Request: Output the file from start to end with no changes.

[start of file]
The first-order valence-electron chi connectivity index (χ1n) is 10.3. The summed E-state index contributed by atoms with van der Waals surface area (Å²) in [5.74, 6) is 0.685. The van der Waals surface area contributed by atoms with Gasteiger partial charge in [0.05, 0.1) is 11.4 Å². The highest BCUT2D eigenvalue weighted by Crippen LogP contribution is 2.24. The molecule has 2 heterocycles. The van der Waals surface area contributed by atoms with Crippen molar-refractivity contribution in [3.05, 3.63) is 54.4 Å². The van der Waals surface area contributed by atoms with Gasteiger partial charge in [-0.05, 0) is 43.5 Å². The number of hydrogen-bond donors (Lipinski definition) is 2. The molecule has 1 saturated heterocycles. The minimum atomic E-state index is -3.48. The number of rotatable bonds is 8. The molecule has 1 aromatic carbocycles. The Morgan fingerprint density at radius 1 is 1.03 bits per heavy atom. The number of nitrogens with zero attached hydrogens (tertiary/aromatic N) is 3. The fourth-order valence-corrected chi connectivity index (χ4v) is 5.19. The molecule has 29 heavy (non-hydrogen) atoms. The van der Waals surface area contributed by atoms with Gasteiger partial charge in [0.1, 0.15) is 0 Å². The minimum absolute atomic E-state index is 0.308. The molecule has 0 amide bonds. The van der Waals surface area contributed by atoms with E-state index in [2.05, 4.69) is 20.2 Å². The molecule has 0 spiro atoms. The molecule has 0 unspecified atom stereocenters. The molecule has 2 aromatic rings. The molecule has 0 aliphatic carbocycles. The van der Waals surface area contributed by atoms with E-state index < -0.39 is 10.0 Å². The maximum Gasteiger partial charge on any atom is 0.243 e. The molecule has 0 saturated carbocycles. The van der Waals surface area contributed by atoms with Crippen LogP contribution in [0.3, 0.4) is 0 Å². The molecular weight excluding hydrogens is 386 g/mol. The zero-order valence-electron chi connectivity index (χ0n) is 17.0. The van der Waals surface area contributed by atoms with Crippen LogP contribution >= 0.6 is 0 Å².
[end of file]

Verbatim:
The first-order valence-electron chi connectivity index (χ1n) is 10.3. The summed E-state index contributed by atoms with van der Waals surface area (Å²) in [5.74, 6) is 0.685. The van der Waals surface area contributed by atoms with Gasteiger partial charge in [0.05, 0.1) is 11.4 Å². The highest BCUT2D eigenvalue weighted by Crippen LogP contribution is 2.24. The molecule has 2 heterocycles. The van der Waals surface area contributed by atoms with Crippen molar-refractivity contribution in [3.05, 3.63) is 54.4 Å². The van der Waals surface area contributed by atoms with Gasteiger partial charge in [-0.05, 0) is 43.5 Å². The number of hydrogen-bond donors (Lipinski definition) is 2. The molecule has 1 saturated heterocycles. The minimum atomic E-state index is -3.48. The number of rotatable bonds is 8. The molecule has 1 aromatic carbocycles. The Morgan fingerprint density at radius 1 is 1.03 bits per heavy atom. The number of nitrogens with zero attached hydrogens (tertiary/aromatic N) is 3. The fourth-order valence-corrected chi connectivity index (χ4v) is 5.19. The molecule has 29 heavy (non-hydrogen) atoms. The van der Waals surface area contributed by atoms with Gasteiger partial charge in [0.1, 0.15) is 0 Å². The minimum absolute atomic E-state index is 0.308. The molecule has 0 amide bonds. The van der Waals surface area contributed by atoms with E-state index in [2.05, 4.69) is 20.2 Å². The molecule has 0 spiro atoms. The molecule has 0 unspecified atom stereocenters. The molecule has 2 aromatic rings. The molecule has 0 aliphatic carbocycles. The van der Waals surface area contributed by atoms with E-state index < -0.39 is 10.0 Å². The maximum Gasteiger partial charge on any atom is 0.243 e. The molecule has 0 saturated carbocycles. The van der Waals surface area contributed by atoms with Crippen LogP contribution in [0.3, 0.4) is 0 Å². The molecular weight excluding hydrogens is 386 g/mol. The zero-order valence-electron chi connectivity index (χ0n) is 17.0. The van der Waals surface area contributed by atoms with Crippen LogP contribution >= 0.6 is 0 Å².